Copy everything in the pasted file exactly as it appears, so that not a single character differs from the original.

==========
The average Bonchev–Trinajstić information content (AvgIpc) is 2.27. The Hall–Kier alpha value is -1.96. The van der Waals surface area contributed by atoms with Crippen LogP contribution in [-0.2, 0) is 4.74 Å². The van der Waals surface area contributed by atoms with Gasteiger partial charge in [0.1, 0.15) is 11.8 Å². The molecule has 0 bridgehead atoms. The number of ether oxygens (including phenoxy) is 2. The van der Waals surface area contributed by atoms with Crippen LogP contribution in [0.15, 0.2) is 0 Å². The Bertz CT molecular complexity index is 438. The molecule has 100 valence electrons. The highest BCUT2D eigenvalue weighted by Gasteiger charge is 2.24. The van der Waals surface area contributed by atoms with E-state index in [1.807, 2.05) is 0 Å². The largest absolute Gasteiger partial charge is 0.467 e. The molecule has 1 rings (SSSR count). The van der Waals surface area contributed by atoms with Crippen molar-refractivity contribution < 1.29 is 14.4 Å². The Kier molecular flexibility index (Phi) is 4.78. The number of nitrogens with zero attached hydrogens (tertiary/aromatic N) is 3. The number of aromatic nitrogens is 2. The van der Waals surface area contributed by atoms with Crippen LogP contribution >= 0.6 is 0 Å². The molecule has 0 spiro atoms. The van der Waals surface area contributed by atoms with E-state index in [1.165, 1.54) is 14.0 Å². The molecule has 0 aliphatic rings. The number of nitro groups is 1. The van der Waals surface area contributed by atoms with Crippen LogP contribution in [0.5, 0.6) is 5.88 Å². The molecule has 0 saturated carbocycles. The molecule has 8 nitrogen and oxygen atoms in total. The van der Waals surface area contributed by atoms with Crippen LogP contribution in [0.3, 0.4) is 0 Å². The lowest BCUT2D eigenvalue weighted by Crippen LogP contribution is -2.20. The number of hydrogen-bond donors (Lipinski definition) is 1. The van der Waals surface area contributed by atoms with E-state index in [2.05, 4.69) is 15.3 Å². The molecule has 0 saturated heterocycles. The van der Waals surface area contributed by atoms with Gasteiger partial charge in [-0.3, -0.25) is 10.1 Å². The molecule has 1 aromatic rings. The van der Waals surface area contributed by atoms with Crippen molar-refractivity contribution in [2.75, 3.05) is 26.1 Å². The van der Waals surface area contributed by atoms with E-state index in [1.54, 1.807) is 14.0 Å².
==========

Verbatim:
The average Bonchev–Trinajstić information content (AvgIpc) is 2.27. The Hall–Kier alpha value is -1.96. The van der Waals surface area contributed by atoms with Crippen LogP contribution in [-0.2, 0) is 4.74 Å². The van der Waals surface area contributed by atoms with Gasteiger partial charge in [0.1, 0.15) is 11.8 Å². The molecule has 0 bridgehead atoms. The number of ether oxygens (including phenoxy) is 2. The van der Waals surface area contributed by atoms with Crippen LogP contribution in [0.15, 0.2) is 0 Å². The Bertz CT molecular complexity index is 438. The molecule has 100 valence electrons. The highest BCUT2D eigenvalue weighted by Gasteiger charge is 2.24. The van der Waals surface area contributed by atoms with E-state index in [1.807, 2.05) is 0 Å². The largest absolute Gasteiger partial charge is 0.467 e. The molecule has 1 rings (SSSR count). The van der Waals surface area contributed by atoms with Crippen molar-refractivity contribution < 1.29 is 14.4 Å². The Kier molecular flexibility index (Phi) is 4.78. The number of nitrogens with zero attached hydrogens (tertiary/aromatic N) is 3. The number of aromatic nitrogens is 2. The van der Waals surface area contributed by atoms with Crippen LogP contribution >= 0.6 is 0 Å². The molecule has 0 spiro atoms. The van der Waals surface area contributed by atoms with E-state index in [1.165, 1.54) is 14.0 Å². The molecule has 0 aliphatic rings. The number of nitro groups is 1. The van der Waals surface area contributed by atoms with Crippen LogP contribution in [0.5, 0.6) is 5.88 Å². The molecule has 0 saturated carbocycles. The molecule has 8 nitrogen and oxygen atoms in total. The van der Waals surface area contributed by atoms with Crippen LogP contribution in [0.3, 0.4) is 0 Å². The lowest BCUT2D eigenvalue weighted by Crippen LogP contribution is -2.20. The number of hydrogen-bond donors (Lipinski definition) is 1. The van der Waals surface area contributed by atoms with E-state index in [2.05, 4.69) is 15.3 Å². The molecule has 0 saturated heterocycles. The van der Waals surface area contributed by atoms with Gasteiger partial charge in [-0.3, -0.25) is 10.1 Å². The molecule has 1 aromatic rings. The van der Waals surface area contributed by atoms with Crippen molar-refractivity contribution in [2.75, 3.05) is 26.1 Å². The van der Waals surface area contributed by atoms with E-state index in [1.54, 1.807) is 14.0 Å².